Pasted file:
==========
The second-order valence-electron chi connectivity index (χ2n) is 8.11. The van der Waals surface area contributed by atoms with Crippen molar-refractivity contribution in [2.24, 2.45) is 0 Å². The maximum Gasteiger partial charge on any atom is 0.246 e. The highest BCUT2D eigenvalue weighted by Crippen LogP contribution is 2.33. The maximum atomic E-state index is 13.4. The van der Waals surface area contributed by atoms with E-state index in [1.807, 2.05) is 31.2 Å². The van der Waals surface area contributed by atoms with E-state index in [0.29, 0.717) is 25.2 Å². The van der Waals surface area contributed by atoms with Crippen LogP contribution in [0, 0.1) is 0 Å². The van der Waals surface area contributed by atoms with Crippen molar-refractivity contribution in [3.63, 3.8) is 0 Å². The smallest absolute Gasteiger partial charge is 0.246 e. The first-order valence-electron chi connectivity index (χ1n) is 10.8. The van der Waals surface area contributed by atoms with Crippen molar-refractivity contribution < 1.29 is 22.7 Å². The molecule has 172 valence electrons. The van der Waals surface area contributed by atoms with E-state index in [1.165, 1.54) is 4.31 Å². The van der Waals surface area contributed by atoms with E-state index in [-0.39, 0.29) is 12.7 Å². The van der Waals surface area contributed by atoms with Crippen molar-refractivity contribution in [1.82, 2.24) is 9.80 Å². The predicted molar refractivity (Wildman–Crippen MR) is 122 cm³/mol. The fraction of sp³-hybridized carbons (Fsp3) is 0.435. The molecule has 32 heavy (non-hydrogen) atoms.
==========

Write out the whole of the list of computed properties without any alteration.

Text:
The second-order valence-electron chi connectivity index (χ2n) is 8.11. The van der Waals surface area contributed by atoms with Crippen molar-refractivity contribution in [2.24, 2.45) is 0 Å². The maximum Gasteiger partial charge on any atom is 0.246 e. The highest BCUT2D eigenvalue weighted by Crippen LogP contribution is 2.33. The maximum atomic E-state index is 13.4. The van der Waals surface area contributed by atoms with E-state index in [1.807, 2.05) is 31.2 Å². The van der Waals surface area contributed by atoms with E-state index in [0.29, 0.717) is 25.2 Å². The van der Waals surface area contributed by atoms with Crippen LogP contribution in [0, 0.1) is 0 Å². The van der Waals surface area contributed by atoms with Crippen molar-refractivity contribution in [3.63, 3.8) is 0 Å². The smallest absolute Gasteiger partial charge is 0.246 e. The first-order valence-electron chi connectivity index (χ1n) is 10.8. The van der Waals surface area contributed by atoms with Crippen molar-refractivity contribution < 1.29 is 22.7 Å². The molecule has 172 valence electrons. The van der Waals surface area contributed by atoms with E-state index in [1.165, 1.54) is 4.31 Å². The van der Waals surface area contributed by atoms with E-state index in [-0.39, 0.29) is 12.7 Å². The van der Waals surface area contributed by atoms with Crippen molar-refractivity contribution in [1.82, 2.24) is 9.80 Å². The predicted molar refractivity (Wildman–Crippen MR) is 122 cm³/mol. The fraction of sp³-hybridized carbons (Fsp3) is 0.435. The molecule has 32 heavy (non-hydrogen) atoms.